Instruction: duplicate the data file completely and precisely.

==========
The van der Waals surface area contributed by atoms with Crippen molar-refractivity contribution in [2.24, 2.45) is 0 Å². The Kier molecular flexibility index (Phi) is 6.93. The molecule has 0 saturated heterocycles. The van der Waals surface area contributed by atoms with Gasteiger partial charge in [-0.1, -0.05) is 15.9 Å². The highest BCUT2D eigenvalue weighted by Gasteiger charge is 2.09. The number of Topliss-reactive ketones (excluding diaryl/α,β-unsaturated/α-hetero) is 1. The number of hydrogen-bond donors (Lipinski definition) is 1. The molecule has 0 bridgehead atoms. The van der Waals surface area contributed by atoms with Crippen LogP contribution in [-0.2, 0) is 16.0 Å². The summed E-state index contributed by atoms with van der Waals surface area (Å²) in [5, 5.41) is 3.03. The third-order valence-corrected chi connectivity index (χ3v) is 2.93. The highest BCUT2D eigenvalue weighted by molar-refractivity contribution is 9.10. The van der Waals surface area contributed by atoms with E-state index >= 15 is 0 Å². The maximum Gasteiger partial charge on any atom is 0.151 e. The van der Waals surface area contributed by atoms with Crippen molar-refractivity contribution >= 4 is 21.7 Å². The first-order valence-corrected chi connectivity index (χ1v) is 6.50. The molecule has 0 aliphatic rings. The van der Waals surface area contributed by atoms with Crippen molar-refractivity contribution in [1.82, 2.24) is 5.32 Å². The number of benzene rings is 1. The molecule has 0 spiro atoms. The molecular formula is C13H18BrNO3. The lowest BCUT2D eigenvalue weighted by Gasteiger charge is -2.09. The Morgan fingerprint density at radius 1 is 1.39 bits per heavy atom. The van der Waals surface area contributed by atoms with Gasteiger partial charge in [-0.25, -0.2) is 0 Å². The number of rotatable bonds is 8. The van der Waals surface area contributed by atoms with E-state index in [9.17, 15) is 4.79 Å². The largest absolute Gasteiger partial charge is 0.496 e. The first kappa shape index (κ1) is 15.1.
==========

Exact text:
The van der Waals surface area contributed by atoms with Crippen molar-refractivity contribution in [2.24, 2.45) is 0 Å². The Kier molecular flexibility index (Phi) is 6.93. The molecule has 0 saturated heterocycles. The van der Waals surface area contributed by atoms with Gasteiger partial charge in [-0.1, -0.05) is 15.9 Å². The highest BCUT2D eigenvalue weighted by Gasteiger charge is 2.09. The number of Topliss-reactive ketones (excluding diaryl/α,β-unsaturated/α-hetero) is 1. The number of hydrogen-bond donors (Lipinski definition) is 1. The molecule has 0 bridgehead atoms. The van der Waals surface area contributed by atoms with Crippen LogP contribution in [-0.2, 0) is 16.0 Å². The summed E-state index contributed by atoms with van der Waals surface area (Å²) in [5, 5.41) is 3.03. The third-order valence-corrected chi connectivity index (χ3v) is 2.93. The highest BCUT2D eigenvalue weighted by molar-refractivity contribution is 9.10. The van der Waals surface area contributed by atoms with E-state index >= 15 is 0 Å². The maximum Gasteiger partial charge on any atom is 0.151 e. The van der Waals surface area contributed by atoms with Crippen molar-refractivity contribution >= 4 is 21.7 Å². The first-order valence-corrected chi connectivity index (χ1v) is 6.50. The molecule has 0 aliphatic rings. The van der Waals surface area contributed by atoms with Crippen molar-refractivity contribution in [1.82, 2.24) is 5.32 Å². The number of benzene rings is 1. The molecule has 0 spiro atoms. The molecular formula is C13H18BrNO3. The lowest BCUT2D eigenvalue weighted by Gasteiger charge is -2.09. The Morgan fingerprint density at radius 1 is 1.39 bits per heavy atom. The van der Waals surface area contributed by atoms with Gasteiger partial charge in [-0.25, -0.2) is 0 Å². The number of rotatable bonds is 8. The van der Waals surface area contributed by atoms with E-state index in [9.17, 15) is 4.79 Å². The largest absolute Gasteiger partial charge is 0.496 e. The first kappa shape index (κ1) is 15.1.